Under the law, his failure to report what he knew is a crime, but we need to encourage people like Fortier to come forward and come clean.  His testimony was crucial.  He told the back-story that made the other evidence, receipts, sightings, et cetera, come together.  Without him it would have been far more difficult to get convictions of both McVeigh and Nichols.  We always talk about using the justice system to send a message to criminals to let them know they will be punished for their crimes. 

Then we also need to send an equally important message to lesser offenders that they will get some benefit for testifying against their friends.  Fortier will now emerge from prison a targeted man.  He's given up everything because his buddies were evil, and now he's served more time than many of the prosecutors on this case ever wanted.  The victims' families appear divided.  I understand the anger of those who say he should remain behind bars because he could have prevented it from happening. 

But unfortunately that view of the system will ensure that many of the worst, the true evil doers will go free because we can't offer any incentive to get those peripherally involved to come clean and testify against their friends.  The criminal justice system should send a message to criminals, but it's got to be the right message, one that ensures that the very worst get punished. 

Coming up, yesterday I suggested that maybe I should go behind bars to find myself a woman.  Turns out I'm not the only one with that brilliant idea.  Your e-mails are up next. 


ABRAMS:  We're back.  I've had my say, now it's time for “Your Rebuttal”.  Last night in my “Closing Argument” I said it's starting to feel like single guys should trade in their pinstripes for prison stripes.  Just about every convicted murderer from a high-profile case is getting hitched in the pen.  They're getting many more offers.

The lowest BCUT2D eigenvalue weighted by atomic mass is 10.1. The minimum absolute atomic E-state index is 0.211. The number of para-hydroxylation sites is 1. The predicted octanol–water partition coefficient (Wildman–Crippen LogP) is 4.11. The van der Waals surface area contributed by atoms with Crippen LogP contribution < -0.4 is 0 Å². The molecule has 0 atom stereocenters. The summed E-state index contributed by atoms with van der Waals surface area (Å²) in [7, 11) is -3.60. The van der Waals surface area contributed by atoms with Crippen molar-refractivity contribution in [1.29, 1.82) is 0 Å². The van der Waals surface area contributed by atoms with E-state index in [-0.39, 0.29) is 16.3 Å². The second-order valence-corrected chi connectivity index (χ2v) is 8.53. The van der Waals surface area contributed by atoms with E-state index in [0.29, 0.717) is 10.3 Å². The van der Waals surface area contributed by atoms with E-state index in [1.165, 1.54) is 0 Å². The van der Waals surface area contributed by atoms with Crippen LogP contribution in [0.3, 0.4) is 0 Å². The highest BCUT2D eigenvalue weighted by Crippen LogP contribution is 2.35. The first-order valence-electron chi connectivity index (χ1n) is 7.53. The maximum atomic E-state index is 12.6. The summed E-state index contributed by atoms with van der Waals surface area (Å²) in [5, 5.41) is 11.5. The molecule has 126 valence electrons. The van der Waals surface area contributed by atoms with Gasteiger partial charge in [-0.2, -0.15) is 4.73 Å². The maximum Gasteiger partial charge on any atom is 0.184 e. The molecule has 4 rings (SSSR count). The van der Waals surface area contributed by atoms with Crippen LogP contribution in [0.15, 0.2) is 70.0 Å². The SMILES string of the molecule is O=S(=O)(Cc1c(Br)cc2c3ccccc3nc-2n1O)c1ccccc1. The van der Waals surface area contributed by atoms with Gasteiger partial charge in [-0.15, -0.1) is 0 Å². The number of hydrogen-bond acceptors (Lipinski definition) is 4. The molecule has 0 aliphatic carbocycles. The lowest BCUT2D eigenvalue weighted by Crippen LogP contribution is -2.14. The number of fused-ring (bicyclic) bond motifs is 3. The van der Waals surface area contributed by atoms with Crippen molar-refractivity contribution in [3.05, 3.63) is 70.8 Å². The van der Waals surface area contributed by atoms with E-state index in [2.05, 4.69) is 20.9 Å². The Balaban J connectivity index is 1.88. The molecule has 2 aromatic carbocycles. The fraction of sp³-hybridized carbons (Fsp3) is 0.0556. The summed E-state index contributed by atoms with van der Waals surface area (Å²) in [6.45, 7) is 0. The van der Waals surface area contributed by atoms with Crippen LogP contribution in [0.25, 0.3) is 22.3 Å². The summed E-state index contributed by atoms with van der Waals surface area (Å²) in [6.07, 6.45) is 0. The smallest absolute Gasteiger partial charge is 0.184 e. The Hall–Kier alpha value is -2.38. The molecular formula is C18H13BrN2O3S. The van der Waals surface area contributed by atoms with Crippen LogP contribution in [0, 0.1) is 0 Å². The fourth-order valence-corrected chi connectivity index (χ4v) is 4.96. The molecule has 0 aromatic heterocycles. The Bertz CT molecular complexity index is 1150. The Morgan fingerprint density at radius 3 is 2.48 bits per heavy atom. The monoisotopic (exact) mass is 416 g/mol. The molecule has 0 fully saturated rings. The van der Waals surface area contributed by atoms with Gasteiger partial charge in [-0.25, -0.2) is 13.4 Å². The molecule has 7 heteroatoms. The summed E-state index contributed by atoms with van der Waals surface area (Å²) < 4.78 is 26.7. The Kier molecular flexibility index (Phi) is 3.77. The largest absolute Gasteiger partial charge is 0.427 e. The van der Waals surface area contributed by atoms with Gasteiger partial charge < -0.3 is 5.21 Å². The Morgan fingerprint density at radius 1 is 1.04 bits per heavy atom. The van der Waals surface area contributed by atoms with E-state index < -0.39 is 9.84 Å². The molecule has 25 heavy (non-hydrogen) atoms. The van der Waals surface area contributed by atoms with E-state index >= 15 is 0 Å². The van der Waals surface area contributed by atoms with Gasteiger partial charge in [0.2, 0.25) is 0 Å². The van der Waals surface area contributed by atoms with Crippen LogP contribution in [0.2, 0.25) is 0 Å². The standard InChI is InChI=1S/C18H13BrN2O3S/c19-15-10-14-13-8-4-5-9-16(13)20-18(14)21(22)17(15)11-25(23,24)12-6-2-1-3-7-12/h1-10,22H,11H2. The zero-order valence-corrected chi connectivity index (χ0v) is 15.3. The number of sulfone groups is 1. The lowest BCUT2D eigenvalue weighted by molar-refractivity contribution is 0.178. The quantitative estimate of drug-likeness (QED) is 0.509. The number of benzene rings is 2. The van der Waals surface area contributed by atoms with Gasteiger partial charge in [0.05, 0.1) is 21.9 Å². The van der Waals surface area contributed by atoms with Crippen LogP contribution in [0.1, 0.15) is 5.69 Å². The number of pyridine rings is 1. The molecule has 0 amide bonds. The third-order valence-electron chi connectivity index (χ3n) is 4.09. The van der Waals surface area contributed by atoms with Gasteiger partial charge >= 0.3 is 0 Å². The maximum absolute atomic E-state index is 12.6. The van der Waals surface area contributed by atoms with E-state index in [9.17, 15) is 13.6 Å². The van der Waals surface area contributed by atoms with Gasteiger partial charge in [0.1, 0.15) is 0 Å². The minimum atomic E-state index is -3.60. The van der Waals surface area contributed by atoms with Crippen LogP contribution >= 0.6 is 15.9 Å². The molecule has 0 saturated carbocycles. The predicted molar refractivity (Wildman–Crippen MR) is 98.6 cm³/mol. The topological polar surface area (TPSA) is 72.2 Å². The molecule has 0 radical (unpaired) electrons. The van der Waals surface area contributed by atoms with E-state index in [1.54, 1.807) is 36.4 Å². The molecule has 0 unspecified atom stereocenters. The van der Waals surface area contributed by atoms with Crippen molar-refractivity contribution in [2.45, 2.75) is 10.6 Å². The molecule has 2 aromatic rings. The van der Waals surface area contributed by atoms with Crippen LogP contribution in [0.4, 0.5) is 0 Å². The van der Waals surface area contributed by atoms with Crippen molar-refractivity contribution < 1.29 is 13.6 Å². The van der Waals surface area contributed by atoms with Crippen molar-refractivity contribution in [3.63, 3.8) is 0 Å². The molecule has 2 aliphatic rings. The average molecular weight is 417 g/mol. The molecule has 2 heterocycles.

C.J. in Los Angeles, “Been thinking of robbing a bank myself, not for the money, which I won't need, but to get myself one of those babes.  Of course that will require getting caught and convicted.”

David Zwald who works in a prison in Plymouth, New Hampshire.  We just had a few weddings.  As far as we could figure, it was because the women would always know where their men were at night.”  

And I pointed out that in 1987, the Supreme Court held that prison inmates have a constitutional right to marry.  Julie writes “I have to say I'm appalled that in this country in 2006 the Supreme Court rules that convicted murderers have a constitutional right to be married, but that I as a 43-year-old, hard working, taxpaying, law-abiding lesbian do not.”

Also last night, the administration being sued by two civil liberties organizations over the NSA spying.  One of my guests, David Rivkin, former Reagan and Bush one attorney was defending the administration. 

Harriet Beck in Los Angeles, “David Rivkin goes from network to network explaining who is being wiretapped.  How does David Rivkin know that?  Is the administration running those calls by Rivkin instead of the FISA court?”

But Carey Moore in Nashville, Tennessee, “What's the big deal if the Bush administration spies on us?  They've proven themselves to be the most incompetent boobs in history when it comes to intelligence gathering.”

Your e-mails abramsreport—one word -- @msnbc.com.  We go through them at the end of the show. 

“HARDBALL” with Chris Matthews up next.